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Forgot to answer this question: The GDAL geotransform matrix lacks the possibility to shift x/y directions (only scaling and rotation can be done). The solution was to create a custom geomtransform in ArcObjects, which adds additional transformation parameters to the aux.xml file. The grid then rotated/shifted/scaled as dersired. Unfortunately I don't ...


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Using QGIS, you can load the shapefile as a new layer, and Set CRS for Layer to EPSG:7405 (or better EPSG:27700). Then use Save As... to save it to another filename and EPSG:4326. Alternatively, GDAL ogr2ogr is the right tool for you. ogr2ogr -t_srs epsg:4326 -s_srs epsg:27700 dst_datasource_name src_datasource_name should deliver the data you want, ...


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Rather simple method is to write a new world file (.tfw) which contains rotation parameters. You can make such with OpenOffice Calc, for example. If you have a GeoTIFF file which contains reoreferencing info as stored into the image tag you must clear the geotiff tags and create a baseline tiff to start with. It can be done with gdal_translate: ...


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The asker has not come back to close out this question but from the last EDIT/update to the question its solution appears to be: In the ArcGis geotransform, it is possible to enter a pivot point, which is the case here (center of the corner cell). However, it seems like GDAL's geotransform is not expressive enough (?) to handle this, hence it uses ...


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You can create a local CRS with an oblique mercator projection, and transform the data with gdalwarp into it. See my advice here: Using customized Coordinate System for Archaeological site data This should work with 16-bit or grayscale data the same way. Paletted colours shoud be expanded to RGBA in advance.


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I asked internally here at Pitney Bowes and got this reply: You should be able to do it by copying the gsb file to MapInfo Pro folder end editing the NTv2.xml file. You will need to add this transformation to the NTv2.xml file: <NTv2Conversion> <Description>NTv2 for Switzerland from CH1903 to CH1903+</Description> ...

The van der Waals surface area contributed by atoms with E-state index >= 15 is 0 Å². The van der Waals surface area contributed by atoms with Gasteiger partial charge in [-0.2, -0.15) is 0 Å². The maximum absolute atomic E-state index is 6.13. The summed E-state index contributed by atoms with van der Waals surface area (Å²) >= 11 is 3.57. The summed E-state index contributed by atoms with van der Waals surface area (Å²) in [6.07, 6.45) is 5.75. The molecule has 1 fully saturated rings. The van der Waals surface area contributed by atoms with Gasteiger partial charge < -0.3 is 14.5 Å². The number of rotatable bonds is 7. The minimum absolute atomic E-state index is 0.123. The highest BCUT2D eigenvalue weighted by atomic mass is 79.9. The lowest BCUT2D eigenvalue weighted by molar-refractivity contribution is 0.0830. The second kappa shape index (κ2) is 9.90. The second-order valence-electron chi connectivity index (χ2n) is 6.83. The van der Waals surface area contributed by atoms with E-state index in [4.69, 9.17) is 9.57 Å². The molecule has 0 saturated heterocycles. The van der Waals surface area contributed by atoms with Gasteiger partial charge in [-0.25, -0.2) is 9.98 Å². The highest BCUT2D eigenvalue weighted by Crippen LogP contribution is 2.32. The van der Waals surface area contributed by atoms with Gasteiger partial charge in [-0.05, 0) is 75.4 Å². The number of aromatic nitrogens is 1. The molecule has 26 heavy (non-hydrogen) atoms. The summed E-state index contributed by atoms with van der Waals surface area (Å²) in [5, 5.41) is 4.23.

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If I understood the surveyor's directions correctly, you should be able to make a custom projected coordinate reference system for the CAD data. Let's say that standard UTM coordinates are calculated like this: e = fe + k0 * x n = fn + k0 * y where e = UTM easting, n = UTM northing, k0 = 0.9996, fe = 500000.0, fn = 0.0, and x and y are the ...


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This may help of even answer your question. I don't know how accurate you have to be in your maps but georeferencing should get you close. The how to is referencing an older version of arc but it should be basically the same as performing this in 10.2 ...


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If you digitized the vector layer based on the raster but had a wrong CRS specified for the vector layer, the easiest option should be to simply overwrite the Shapefile's .prj file with the correct CRS information.


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Your data seems not to be in WGS84, but in a metric system as you can see from the metadata you posted. The xmin/ymin coordinates 3572722/5453423 have 7 digits both, while coordinates in WGS84 are much smaller (from -180 to 180 degrees). If your coordinates would have 6 digits and 7 digits, it could be e.g. a UTM projection. Furthermore, your first ...


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Have you tried an affine transformation? Yours is a typical case for such kind of transformation for cartesian coordinates (i.e., not for lat-lon coordinates). Basically, you would need to pick at least 3 well spread common points on both your vector and raster layers (for example, a street intersection) and arrange their coordinates in a matrix like this: ...



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